GOODBYE PARTY:
Silver Blues: LP
Maybe I just don’t have enough silver to get these blues. However, if you’re partial to pretentious, one-man vanity projects with lots of studio wankery and lyrics like, “If you get lonely, go find a heart / or someone to sew you / when you fall apart,” you might like Mr. Party. –Craven Rock (Salinas)


HAMILTONES, THE:
Self-titled: CS
Surf music must be much more fun to play than to listen to. How else to explain another entry into the vast sea of an overpopulated genre? Two of the six tracks are twenty-five seconds or less, probably the appropriate length of attention span for toothless background music. –Matt Seward (More Power Tapes, morepowertapes.bandcamp.com)


HANGMEN, THE:
What a Girl Can’t Do: 7”
A reissue of a garage rarity originally released on Monument Records in 1965. The title track is a rockin’ little ditty about a love gone wrong, while the flip, a track called “The Girl Who Faded Away,” is a moodier bit about a dream love never realized. Those who believe that nothing of any value has come out since 1966 or so will find much to drool over here. –Jimmy Alvarado (Windian, windianrecords.com)


HARMONICA LEWINSKI:
Naked Brunch: 7” EP
“I’m seein’ shootin’ stars inside of titty bars” is a damn great line, and that’s the kind of mondo trasho eloquence that Harmonica Lewinski excretes in their Naked Brunch 7”. Circusy keys traipse on fuzzy bass and surf on beachy Dick Dale guitar, while Tarzan pounds away at the skins. It’s like the garage punk aesthetic of The Cramps got lost in the jungle with the salacious creep-factor of Fat White Family. Someone please give John Waters a call: these freaks should score all of his future films. Two thumbs way up. Author’s note: best listened to while cloaked in leopard print and as stoned as Cheech. –Simone Carter (Reel Time, reeltimerecordss@gmail.com, reeltimerecordss.bigcartel.com)


HARPOON FOREVER:
American Flag: 7” EP
Harpoon Forever’s cover art for this EP is deceiving in 2015, but it doesn’t fall from the indie rock tree of the 1990s. Four tracks of Silkworm-esque tunes, but without some of Silkworm’s humor. It’s not hard to get lost in the music on this one. –Steve Adamyk (Sweater & Pearls, harpoonforever.bandcamp.com)


HEAT DUST:
Self-titled: LP
This right here is one of those albums that is so great, it’s life-affirming. You could call this post-punk, but that would be selling it short. Think of the Chameleons meeting Beautiful Skin (especially the vocals), and you get something like Heat Dust. The guitar figures heavily in the sound, slashing and careening around, sometimes shimmering, as in the song “Anybody.” Meanwhile, the bass and drums move everything forward with a certain swiftness while bringing that slightly brooding edge. The bass steps forward in “Seeking a Praxis” with just the right amount of distortion to announce its presence and singe your ears. The song structures are dynamic and layered with different textures coming up against one another—tempos change and varying moods come into play. In “Always,” where the song starts off with shimmery guitar, the tempo builds to a boil and the song suddenly shifts and breaks through the dark clouds to sound almost pop—then ends close to where it started. “Do You Think About It?” is the sole instrumental on this album and is still very expressive despite its lack of words. Tempos shift, the guitar rings and clangs, and there’s an air of despair over the whole thing. I strongly urge you to get this; easily one of the best albums of the year. –Matt Average (The Flenser, theflenser.com)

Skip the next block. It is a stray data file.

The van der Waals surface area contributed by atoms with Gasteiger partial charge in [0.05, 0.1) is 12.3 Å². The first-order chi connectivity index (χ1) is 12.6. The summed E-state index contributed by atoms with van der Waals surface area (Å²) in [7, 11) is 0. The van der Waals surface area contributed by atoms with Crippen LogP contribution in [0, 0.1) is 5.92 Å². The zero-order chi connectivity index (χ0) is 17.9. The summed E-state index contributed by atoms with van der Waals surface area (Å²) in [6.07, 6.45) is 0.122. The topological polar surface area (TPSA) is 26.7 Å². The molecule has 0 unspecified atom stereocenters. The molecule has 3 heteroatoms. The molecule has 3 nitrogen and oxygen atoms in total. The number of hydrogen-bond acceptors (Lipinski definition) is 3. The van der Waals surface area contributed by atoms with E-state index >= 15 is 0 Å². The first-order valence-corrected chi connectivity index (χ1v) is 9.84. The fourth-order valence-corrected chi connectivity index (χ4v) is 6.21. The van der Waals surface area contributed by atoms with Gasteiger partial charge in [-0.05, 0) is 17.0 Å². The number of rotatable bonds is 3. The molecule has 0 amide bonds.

HEX:
Poison in the System/The Demos: CD
A collection of four demos from a Sunderland anarcho punk band founded in 1984 and containing future members of HDQ and Leatherface, to name a few. It’s another one of those instances when one gets to hear the growth of a band brimming with ideas—things start off with an odd mix of Conflict and post-punk and blossom into driving post-punk with some great guitar work by the time things wind down to the last three tunes. Good stuff. –Jimmy Alvarado (Boss Tuneage, bosstuneage.com)


HIEROPHANTS:
Parallax Error: EP
From the same camp that brought you Eddie Current Suppression Ring, Total Control, Ooga Boogas, and Ausmuteants comes this wonderful slab of wax. The aforementioned bands give a nod in the direction these Aussies take, veering away from the traditional paths of “punk.” Fiercely individual, the album swings and grooves but also has a palpable nervous tension. Elements of The Fall, Squeeze, and any number of one-single wonders from the bleak English DIY scene of the late ‘70s. I love how the bands from down under have ignored the rules and just make arresting music. Fantastic.  –Tim Brooks (Aaargh! / Goner, goner-records.com)